• Match Game (October 1, 1989), with Bert Convy hosting on pretty much the same set as the eventual 1990-91 series. Interestingly, the format is PM mixed with the "two points per match in the last round" rule of the eventual 1998-99 revival, with no Match-Ups in sight. (Five pilots were made, but GSN only aired #3 to conclude its Match Game marathon on December 25, 2012.)
  • The "Feast of Favorites" in 2002 and '03 where on Thanksgiving Day, GSN dedicated 12 hours to the top 12 favorite games as voted on in a fan poll. Despite having not been on the network in several years, The Joker's Wild was #2 and appeared again the second year, where massive voting among the fanbase pushed Bullseye (which had seldom been seen on GSN before) into the #6 slot. Even Masters Of The Maze was apparently a voting option, but didn't get on the air (and one wonders how they even got the rights, which likely are held by Disney, since it was an original series on Freeform when it was the Family Channel).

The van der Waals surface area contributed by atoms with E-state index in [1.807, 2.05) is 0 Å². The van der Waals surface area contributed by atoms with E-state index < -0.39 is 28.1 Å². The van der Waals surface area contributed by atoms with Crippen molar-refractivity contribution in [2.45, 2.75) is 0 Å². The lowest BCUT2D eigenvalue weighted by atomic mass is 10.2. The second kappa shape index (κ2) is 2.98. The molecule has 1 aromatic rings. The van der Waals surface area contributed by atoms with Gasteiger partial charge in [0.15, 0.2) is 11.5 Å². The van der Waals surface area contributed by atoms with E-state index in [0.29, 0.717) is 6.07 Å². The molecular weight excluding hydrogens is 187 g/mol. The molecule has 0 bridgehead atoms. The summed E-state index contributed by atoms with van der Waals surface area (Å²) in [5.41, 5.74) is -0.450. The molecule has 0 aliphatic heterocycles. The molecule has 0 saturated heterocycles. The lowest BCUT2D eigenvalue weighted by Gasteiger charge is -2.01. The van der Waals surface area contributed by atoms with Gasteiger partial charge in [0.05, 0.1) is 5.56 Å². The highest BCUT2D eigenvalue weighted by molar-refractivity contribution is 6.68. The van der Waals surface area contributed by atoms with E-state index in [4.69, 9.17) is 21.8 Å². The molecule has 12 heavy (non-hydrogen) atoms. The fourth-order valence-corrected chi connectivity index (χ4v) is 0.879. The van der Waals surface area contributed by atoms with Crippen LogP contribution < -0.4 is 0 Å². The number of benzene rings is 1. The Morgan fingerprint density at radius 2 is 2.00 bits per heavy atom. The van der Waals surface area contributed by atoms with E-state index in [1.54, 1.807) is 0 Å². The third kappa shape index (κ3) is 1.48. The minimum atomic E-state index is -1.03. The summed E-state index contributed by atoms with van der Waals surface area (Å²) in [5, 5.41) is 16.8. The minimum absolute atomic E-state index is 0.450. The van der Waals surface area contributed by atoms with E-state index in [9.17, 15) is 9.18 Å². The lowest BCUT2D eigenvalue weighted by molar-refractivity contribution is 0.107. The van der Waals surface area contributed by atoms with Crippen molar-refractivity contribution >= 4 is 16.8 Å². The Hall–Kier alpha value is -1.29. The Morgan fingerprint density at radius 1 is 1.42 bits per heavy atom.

• "The 50 Greatest Game Shows of All Time" showed the rarely-seen Bullseye and 1970s Treasure Hunt, plus an episode of Shop 'Til You Drop (which had never aired on GSN before).
  • Almost any time the network randomly decides to dig up some show that's otherwise rarely aired by them for a special occasion. Rather notable is the Wheel of Fortune marathon run after Merv Griffin's death, which was great all the way through; particularly notable were three episodes of the (not aired before or since by GSN) daytime version, including one hosted by...Chuck Woolery? From 18 months in (June 7, 1976)?!
  • After Dennis James' death in 1997, showing an episode of The Price Is Right with him hosting. (Granted, it was a daytime show from Christmas Day '74 while he was pinch-hitting for Bob, but still!)